“Got everything?” I asked Sumaya as she packed the last couple of items into the car.
“Yep, I think so.” Pulling a crumpled checklist from her pockets she ran her finger down it.
“All good” She confirmed.
“Cool.” Said Alex impatiently from the other side of the vehicle. He had wanted to leave an hour ago before the sun had begun to set, worried they would miss an opportunity.
It was Halloween night and it was well known that around human celebrations omnimorph behavior grew increasingly strange. Unusual sightings in the city were reported, places where omnimorphs normally never ventured. Strange visions of other worlds appeared to people and disappeared like fleeting dreams. Eerie light displays would move across the local escarpment, disappearing when approached.
Tonight, the three friends were determined to have an encounter. Last year they had stumbled onto an old ruin deep in the backwoods. Well off the beaten path, it was so overgrown they nearly missed it. This was their destination for tonight. Jacob jumped into the driver’s seat and the group rolled out of the driveway. Jacob suddenly hit the brakes.
“Shit.” He threw open the car door leaving it and his friends in the middle of the suburban street. The vehicle filled with exacerbated groans as Jacob ran towards the house.
“Camera!” He yelled throwing open the door.
“Christ.” Alex mumbled through clenched teeth, glancing back to see if any cars were coming.
Bursting out of the house Jacob hopped back in the vehicle, polaroid in hand.
“You know, we all have cellphones.”
“I know, but these use film, it captures the image differently…could come in handy. Both friends stared blankly at him. Jacob had a tendency to fixate on details.
“Alright,” He said “no more delays.”
Crisp autumn air filled the car as they rolled down the windows. It was a nice change.
Alex punched the coordinates of the closest intersection into the GPS. Getting lost on the way was the last thing they needed. The trio chatted as they drove into the night. But the drive was mostly filled with silent excitement. Each friend lost in their thoughts about what the ruins may hold. They drove until the city lights were an orange haze on the horizon and eventually disappeared entirely. The edge of the roads had gradually faded from endless farmer’s fields to thick forests of falling autumn leaves. Drawing closer to their destination there was a palpable sense of anxious tension. They all searched the darkness for the old fencepost that marked the area they had entered the year before, the headlights of the car now the only light for miles, except for the stars overhead. Jacob pumped the brakes and pulled the car off the road about 20 feet past the post. Clamoring out of the car the group quickly shuffled through their supplies.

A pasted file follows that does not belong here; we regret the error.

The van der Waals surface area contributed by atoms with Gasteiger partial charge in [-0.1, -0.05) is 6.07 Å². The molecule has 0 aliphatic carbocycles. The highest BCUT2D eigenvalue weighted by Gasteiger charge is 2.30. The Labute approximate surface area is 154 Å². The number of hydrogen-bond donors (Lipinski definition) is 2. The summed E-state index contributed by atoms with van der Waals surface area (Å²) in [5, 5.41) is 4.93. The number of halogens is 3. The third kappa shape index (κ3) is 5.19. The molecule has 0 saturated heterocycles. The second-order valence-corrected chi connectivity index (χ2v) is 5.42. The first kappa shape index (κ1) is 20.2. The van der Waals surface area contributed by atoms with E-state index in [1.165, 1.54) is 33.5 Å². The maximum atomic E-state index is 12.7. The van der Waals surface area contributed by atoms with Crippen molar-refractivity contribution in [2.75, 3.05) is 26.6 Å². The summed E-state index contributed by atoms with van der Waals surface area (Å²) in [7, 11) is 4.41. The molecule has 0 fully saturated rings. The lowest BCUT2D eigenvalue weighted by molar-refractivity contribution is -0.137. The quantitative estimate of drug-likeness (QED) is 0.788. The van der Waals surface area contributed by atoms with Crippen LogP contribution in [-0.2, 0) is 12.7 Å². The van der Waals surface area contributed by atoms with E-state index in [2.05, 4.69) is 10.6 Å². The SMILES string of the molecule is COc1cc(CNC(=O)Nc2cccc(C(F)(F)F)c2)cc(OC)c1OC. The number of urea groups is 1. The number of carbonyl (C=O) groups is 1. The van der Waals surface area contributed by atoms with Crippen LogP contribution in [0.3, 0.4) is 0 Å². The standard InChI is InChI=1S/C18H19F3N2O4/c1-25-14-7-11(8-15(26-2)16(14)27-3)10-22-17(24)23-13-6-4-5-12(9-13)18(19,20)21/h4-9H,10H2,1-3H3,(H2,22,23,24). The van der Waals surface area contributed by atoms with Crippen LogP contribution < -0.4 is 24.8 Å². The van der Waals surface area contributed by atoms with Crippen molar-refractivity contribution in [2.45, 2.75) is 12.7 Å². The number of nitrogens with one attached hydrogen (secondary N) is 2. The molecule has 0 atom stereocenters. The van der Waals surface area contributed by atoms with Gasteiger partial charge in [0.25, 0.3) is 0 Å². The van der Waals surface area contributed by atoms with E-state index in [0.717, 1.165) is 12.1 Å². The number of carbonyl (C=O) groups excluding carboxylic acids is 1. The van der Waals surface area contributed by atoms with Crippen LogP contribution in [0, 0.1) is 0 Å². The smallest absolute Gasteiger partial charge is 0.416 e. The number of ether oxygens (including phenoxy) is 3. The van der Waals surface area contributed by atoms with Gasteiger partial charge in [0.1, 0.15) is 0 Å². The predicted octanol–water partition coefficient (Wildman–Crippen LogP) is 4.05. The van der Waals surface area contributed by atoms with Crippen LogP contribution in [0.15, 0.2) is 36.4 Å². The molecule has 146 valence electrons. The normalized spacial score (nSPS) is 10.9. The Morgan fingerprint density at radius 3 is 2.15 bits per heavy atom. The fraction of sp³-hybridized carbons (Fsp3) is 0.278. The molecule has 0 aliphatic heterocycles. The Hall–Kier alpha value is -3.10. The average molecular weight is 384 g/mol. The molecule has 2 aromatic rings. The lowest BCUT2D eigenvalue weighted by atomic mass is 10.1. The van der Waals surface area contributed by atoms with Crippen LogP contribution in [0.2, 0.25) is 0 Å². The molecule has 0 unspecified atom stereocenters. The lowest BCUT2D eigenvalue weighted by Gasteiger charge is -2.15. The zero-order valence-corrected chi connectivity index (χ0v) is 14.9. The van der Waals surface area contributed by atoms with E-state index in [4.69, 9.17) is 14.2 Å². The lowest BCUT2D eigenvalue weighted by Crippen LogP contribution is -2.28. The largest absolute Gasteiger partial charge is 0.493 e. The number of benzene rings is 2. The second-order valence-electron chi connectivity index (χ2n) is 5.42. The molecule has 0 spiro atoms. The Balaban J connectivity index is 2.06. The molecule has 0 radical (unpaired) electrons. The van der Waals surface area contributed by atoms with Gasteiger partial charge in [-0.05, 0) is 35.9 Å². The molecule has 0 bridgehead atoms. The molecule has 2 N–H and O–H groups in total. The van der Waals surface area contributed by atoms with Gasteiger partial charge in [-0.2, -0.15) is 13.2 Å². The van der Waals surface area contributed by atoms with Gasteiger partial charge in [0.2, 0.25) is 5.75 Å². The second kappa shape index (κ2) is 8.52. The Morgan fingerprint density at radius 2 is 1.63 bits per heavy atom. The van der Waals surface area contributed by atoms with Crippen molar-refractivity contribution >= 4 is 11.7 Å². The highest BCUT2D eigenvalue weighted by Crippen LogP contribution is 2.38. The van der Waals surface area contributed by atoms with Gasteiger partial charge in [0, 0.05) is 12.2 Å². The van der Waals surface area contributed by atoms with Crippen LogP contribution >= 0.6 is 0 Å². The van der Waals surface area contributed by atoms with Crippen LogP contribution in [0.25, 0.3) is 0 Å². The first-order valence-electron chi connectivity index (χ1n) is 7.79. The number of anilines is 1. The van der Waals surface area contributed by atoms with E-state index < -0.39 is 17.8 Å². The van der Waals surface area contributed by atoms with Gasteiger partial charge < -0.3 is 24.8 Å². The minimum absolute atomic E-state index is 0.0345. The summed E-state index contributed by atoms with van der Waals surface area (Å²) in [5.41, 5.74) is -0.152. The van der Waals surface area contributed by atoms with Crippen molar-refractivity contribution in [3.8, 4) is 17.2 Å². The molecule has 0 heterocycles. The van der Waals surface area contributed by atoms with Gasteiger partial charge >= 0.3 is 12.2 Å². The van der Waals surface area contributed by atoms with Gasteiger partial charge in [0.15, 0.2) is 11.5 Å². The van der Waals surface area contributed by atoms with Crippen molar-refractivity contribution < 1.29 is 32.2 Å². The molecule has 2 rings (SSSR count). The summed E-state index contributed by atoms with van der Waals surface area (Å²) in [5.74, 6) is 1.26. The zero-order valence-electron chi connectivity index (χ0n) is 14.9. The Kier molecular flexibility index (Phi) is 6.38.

“Backpacks, water, flashlight… okay I think we’re good to go” Said Sumaya.
The three friends approached the edge of the forest, becoming more aware of their heartbeat, their breathing, less aware of each other. In the blackness of the forest, starlight trickled through the sparse forest canopy. Alex flicked on his flashlight and marched into the bush. Stepping through the treeline always has an amazing effect on the senses. Suddenly the mind quieted and their awareness of the world around them was amplified. Every rustling leaf was heard, every moving shadow seen, eyes scanned the forest for anything out of place.
“Do you guys remember how far it was?” Asked Sumaya.
“I think last time we walked for about an hour.” Replied Jacob.